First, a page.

Colorado is our home state, and it is one of the BEST places to see fall colors. Even though we both grew up in Colorado, and we've each seen 20+ Colorado falls already in our lives, this year we got extreme FOMO by having been away from Colorado the past three years during its prime fall season. In our three years of full timing, we've screwed up our fall plans 3/3 years. By this, ...
In July we joined our mini boat friends Dan and Shannon, and their friend Dave, for a two night camp trip off the boats on the Colorado River through Canyonlands. We started at the Potash plant outside of Moab, and over a three day period, drove the boats 50 miles downriver to the Green River Confluence, and a few extra miles up the Greenriver, and then back up river to the cars. We found two different camp spots on the way down river, right on the sandy banks of the Colorado River, and set up tents and an outdoor kitchen. We turned off the engines to the boats for several miles down river, threw tubes in the water and just floated our way down. This section of the Colorado River goes through Canyonlands National Park and feels as remote as it gets. There aren’t any other boat launches until Lake Powell, so any other kayakers/rafters either have to go another 50 miles to Hite, including a stretch of gnarly rapids in the Cataract Canyon, or pay a Jetboat operator out of Moab to pick you up at the confluence and take you back upriver. Luckily since we are in our own jetboats, we got to go down river and back up on our own terms. Because it’s so remote, and because we went in July when the water was lower, we only saw two other rafters.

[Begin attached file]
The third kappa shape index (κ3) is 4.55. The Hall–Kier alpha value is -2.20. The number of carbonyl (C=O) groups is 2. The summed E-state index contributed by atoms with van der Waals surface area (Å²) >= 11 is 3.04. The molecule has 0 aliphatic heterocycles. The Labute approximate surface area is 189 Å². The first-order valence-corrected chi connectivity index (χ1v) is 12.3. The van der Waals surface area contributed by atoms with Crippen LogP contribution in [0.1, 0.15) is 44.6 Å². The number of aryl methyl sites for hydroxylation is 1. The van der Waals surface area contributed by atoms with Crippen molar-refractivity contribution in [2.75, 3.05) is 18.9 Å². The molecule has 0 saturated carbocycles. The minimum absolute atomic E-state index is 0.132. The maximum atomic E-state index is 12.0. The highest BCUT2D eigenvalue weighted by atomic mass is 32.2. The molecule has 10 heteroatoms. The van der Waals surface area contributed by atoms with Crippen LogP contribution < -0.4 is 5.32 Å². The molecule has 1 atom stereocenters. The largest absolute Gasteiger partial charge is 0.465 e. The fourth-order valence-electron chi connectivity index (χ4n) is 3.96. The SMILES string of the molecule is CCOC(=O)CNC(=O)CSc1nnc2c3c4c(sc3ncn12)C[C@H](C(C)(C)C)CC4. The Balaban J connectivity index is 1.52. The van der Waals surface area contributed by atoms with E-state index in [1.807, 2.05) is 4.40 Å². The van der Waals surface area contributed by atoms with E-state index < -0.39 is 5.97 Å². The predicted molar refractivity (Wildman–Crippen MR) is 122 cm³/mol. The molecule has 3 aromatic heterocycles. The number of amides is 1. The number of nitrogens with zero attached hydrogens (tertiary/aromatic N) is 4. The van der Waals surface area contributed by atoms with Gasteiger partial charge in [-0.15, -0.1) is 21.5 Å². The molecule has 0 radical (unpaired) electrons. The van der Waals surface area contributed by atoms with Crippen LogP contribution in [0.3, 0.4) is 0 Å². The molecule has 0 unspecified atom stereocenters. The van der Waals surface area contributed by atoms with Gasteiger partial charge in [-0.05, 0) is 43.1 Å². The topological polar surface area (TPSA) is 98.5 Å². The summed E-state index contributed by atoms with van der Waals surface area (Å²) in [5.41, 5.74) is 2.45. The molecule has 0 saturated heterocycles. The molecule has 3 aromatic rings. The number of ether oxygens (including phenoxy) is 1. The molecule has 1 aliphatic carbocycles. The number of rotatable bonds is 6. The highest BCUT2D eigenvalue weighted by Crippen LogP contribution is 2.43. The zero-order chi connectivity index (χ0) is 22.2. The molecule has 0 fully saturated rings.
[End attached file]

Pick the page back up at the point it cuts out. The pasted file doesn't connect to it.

Almost the entire stretch of river is surrounded by tall red canyon walls. There are several rock features to look out for, including the Guillotine Arch, and ancient granaries high up in the canyons where native Americans stored their corn and grains. There are also small hikes along the banks of the river to stop for. The first hike we did was a short walk through a dried up tributary looking for one of the granaries. We didn’t actually spot it, I think because the river was so low it threw off our starting point and the directions we were following. But it was still fun to get out of the boats and walk for a bit. The second hike was a “crossover” hike at one of the U-bends in the river. You can start the trail on one side of the U bend, and hike up and over the saddle to the other side of the river bend. The boys dropped off me and Shannon to make the mile hike up and over with a good amount of elevation gain while they drove the boats around.
The third hike was into the Dollhouse in Canyonlands. This starts at Spanish Bottom on the banks of the river, and goes a mile and a half up the side of the canyon gaining 1300 ft elevation, up steep rocky switchbacks, to get to the top of the canyon. The Dollhouse is a remote section of Canyonlands that you can only get to by either this hike from the river, or 70 miles of 4 wheel drive dirt road. Granted it was middle of July and 100 degrees when we went, but we didn’t see a single other person while we were there. We were camped directly across from the trail head in the river banks, but had to start the hike as early as possible to avoid the heat. It was probably 90 degrees by 8 am, and there’s no shade going up the side of the canyon. The views down into the canyon, and walking around the rock formations was totally worth it though. It’s essentially a “dollhouse” of rock formations and hoodoos and slot canyon like “rooms” within the rock walls.
I can say with certainty that this is one of the most unique trips we’ve ever done, with the remoteness and the solitude, and packing everything into the boats for 3 days. To top it off, we got to watch the NEOWISE comet passing through from the middle of nowhere in Utah.